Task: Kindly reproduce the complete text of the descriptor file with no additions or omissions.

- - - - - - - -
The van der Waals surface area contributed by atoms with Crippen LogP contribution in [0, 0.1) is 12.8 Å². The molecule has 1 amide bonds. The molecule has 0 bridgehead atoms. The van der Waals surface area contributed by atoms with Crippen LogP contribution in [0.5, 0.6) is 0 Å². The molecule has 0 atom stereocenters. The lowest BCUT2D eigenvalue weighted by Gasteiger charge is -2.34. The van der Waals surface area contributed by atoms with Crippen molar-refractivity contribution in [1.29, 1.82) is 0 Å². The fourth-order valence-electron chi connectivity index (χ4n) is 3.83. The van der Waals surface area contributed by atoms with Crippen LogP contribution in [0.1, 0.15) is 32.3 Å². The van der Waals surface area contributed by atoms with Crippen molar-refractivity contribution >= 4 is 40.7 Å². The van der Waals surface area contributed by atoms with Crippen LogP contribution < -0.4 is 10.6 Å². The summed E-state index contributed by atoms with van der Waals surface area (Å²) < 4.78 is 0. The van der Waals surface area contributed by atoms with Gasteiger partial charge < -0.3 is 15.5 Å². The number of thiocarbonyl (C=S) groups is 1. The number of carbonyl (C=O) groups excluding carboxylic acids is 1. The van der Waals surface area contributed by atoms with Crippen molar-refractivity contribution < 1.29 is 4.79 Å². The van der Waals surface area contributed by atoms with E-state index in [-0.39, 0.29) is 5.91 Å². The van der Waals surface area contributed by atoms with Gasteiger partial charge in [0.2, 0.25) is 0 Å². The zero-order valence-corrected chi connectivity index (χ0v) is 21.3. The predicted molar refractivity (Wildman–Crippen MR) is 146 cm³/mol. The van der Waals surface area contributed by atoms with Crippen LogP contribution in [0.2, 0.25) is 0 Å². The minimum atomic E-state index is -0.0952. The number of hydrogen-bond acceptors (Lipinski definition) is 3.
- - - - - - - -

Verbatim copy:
The van der Waals surface area contributed by atoms with Crippen LogP contribution in [0, 0.1) is 12.8 Å². The molecule has 1 amide bonds. The molecule has 0 bridgehead atoms. The van der Waals surface area contributed by atoms with Crippen LogP contribution in [0.5, 0.6) is 0 Å². The molecule has 0 atom stereocenters. The lowest BCUT2D eigenvalue weighted by Gasteiger charge is -2.34. The van der Waals surface area contributed by atoms with Crippen molar-refractivity contribution in [1.29, 1.82) is 0 Å². The fourth-order valence-electron chi connectivity index (χ4n) is 3.83. The van der Waals surface area contributed by atoms with Crippen LogP contribution in [0.1, 0.15) is 32.3 Å². The van der Waals surface area contributed by atoms with Crippen molar-refractivity contribution >= 4 is 40.7 Å². The van der Waals surface area contributed by atoms with Crippen LogP contribution < -0.4 is 10.6 Å². The summed E-state index contributed by atoms with van der Waals surface area (Å²) < 4.78 is 0. The van der Waals surface area contributed by atoms with Gasteiger partial charge < -0.3 is 15.5 Å². The number of thiocarbonyl (C=S) groups is 1. The number of carbonyl (C=O) groups excluding carboxylic acids is 1. The van der Waals surface area contributed by atoms with Crippen molar-refractivity contribution < 1.29 is 4.79 Å². The van der Waals surface area contributed by atoms with E-state index in [-0.39, 0.29) is 5.91 Å². The van der Waals surface area contributed by atoms with Gasteiger partial charge in [0.2, 0.25) is 0 Å². The zero-order valence-corrected chi connectivity index (χ0v) is 21.3. The predicted molar refractivity (Wildman–Crippen MR) is 146 cm³/mol. The van der Waals surface area contributed by atoms with Crippen LogP contribution in [0.2, 0.25) is 0 Å². The minimum atomic E-state index is -0.0952. The number of hydrogen-bond acceptors (Lipinski definition) is 3.